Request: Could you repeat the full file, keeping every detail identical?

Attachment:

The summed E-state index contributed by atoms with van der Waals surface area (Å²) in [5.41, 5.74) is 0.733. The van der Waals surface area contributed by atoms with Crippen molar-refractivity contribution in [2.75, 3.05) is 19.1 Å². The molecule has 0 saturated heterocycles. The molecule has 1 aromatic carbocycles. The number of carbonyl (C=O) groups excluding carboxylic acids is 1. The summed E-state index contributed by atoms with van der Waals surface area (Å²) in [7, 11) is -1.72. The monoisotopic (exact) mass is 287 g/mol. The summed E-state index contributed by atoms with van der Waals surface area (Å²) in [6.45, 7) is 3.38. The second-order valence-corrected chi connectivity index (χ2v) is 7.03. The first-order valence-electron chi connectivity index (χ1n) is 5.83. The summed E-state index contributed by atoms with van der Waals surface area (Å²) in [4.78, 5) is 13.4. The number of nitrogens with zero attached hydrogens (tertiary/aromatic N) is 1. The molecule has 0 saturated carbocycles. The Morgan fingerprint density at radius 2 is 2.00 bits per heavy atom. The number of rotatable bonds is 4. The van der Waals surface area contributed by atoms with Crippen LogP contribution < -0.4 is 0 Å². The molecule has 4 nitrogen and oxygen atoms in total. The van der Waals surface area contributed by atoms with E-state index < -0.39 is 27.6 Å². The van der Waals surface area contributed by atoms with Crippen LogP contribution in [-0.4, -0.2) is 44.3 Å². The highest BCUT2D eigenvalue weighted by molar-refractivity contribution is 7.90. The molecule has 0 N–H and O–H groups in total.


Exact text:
The summed E-state index contributed by atoms with van der Waals surface area (Å²) in [5.41, 5.74) is 0.733. The van der Waals surface area contributed by atoms with Crippen molar-refractivity contribution in [2.75, 3.05) is 19.1 Å². The molecule has 0 saturated heterocycles. The molecule has 1 aromatic carbocycles. The number of carbonyl (C=O) groups excluding carboxylic acids is 1. The summed E-state index contributed by atoms with van der Waals surface area (Å²) in [7, 11) is -1.72. The monoisotopic (exact) mass is 287 g/mol. The summed E-state index contributed by atoms with van der Waals surface area (Å²) in [6.45, 7) is 3.38. The second-order valence-corrected chi connectivity index (χ2v) is 7.03. The first-order valence-electron chi connectivity index (χ1n) is 5.83. The summed E-state index contributed by atoms with van der Waals surface area (Å²) in [4.78, 5) is 13.4. The number of nitrogens with zero attached hydrogens (tertiary/aromatic N) is 1. The molecule has 0 saturated carbocycles. The Morgan fingerprint density at radius 2 is 2.00 bits per heavy atom. The number of rotatable bonds is 4. The van der Waals surface area contributed by atoms with Crippen LogP contribution < -0.4 is 0 Å². The molecule has 4 nitrogen and oxygen atoms in total. The van der Waals surface area contributed by atoms with E-state index < -0.39 is 27.6 Å². The van der Waals surface area contributed by atoms with Crippen LogP contribution in [-0.4, -0.2) is 44.3 Å². The highest BCUT2D eigenvalue weighted by molar-refractivity contribution is 7.90. The molecule has 0 N–H and O–H groups in total.